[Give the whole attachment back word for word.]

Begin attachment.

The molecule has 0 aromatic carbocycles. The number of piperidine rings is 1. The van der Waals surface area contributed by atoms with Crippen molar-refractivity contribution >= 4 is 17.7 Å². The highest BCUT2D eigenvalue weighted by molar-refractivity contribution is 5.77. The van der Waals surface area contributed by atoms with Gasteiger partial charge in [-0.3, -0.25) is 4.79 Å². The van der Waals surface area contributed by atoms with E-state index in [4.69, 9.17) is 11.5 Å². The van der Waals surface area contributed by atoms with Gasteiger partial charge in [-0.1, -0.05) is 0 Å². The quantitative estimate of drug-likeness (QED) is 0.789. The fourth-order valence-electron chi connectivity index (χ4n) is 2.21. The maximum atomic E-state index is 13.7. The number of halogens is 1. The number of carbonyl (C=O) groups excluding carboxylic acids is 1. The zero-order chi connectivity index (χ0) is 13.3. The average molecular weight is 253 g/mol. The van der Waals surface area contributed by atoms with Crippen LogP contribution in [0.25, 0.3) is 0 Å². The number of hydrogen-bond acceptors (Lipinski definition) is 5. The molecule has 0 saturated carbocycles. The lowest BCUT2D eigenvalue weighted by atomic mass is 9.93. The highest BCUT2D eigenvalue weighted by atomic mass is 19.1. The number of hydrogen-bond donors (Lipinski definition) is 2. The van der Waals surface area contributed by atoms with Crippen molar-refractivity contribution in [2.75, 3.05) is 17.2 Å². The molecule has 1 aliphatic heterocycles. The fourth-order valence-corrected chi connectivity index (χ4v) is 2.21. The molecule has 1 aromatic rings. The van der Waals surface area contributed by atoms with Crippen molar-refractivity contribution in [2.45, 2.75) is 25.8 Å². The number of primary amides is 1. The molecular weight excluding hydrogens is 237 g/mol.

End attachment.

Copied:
The molecule has 0 aromatic carbocycles. The number of piperidine rings is 1. The van der Waals surface area contributed by atoms with Crippen molar-refractivity contribution >= 4 is 17.7 Å². The highest BCUT2D eigenvalue weighted by molar-refractivity contribution is 5.77. The van der Waals surface area contributed by atoms with Gasteiger partial charge in [-0.3, -0.25) is 4.79 Å². The van der Waals surface area contributed by atoms with E-state index in [4.69, 9.17) is 11.5 Å². The van der Waals surface area contributed by atoms with Gasteiger partial charge in [-0.1, -0.05) is 0 Å². The quantitative estimate of drug-likeness (QED) is 0.789. The fourth-order valence-electron chi connectivity index (χ4n) is 2.21. The maximum atomic E-state index is 13.7. The number of halogens is 1. The number of carbonyl (C=O) groups excluding carboxylic acids is 1. The zero-order chi connectivity index (χ0) is 13.3. The average molecular weight is 253 g/mol. The van der Waals surface area contributed by atoms with Crippen LogP contribution in [0.25, 0.3) is 0 Å². The number of hydrogen-bond acceptors (Lipinski definition) is 5. The molecule has 0 saturated carbocycles. The lowest BCUT2D eigenvalue weighted by atomic mass is 9.93. The highest BCUT2D eigenvalue weighted by atomic mass is 19.1. The number of hydrogen-bond donors (Lipinski definition) is 2. The van der Waals surface area contributed by atoms with Crippen molar-refractivity contribution in [2.75, 3.05) is 17.2 Å². The molecule has 1 aliphatic heterocycles. The fourth-order valence-corrected chi connectivity index (χ4v) is 2.21. The molecule has 1 aromatic rings. The van der Waals surface area contributed by atoms with Crippen molar-refractivity contribution in [2.45, 2.75) is 25.8 Å². The number of primary amides is 1. The molecular weight excluding hydrogens is 237 g/mol.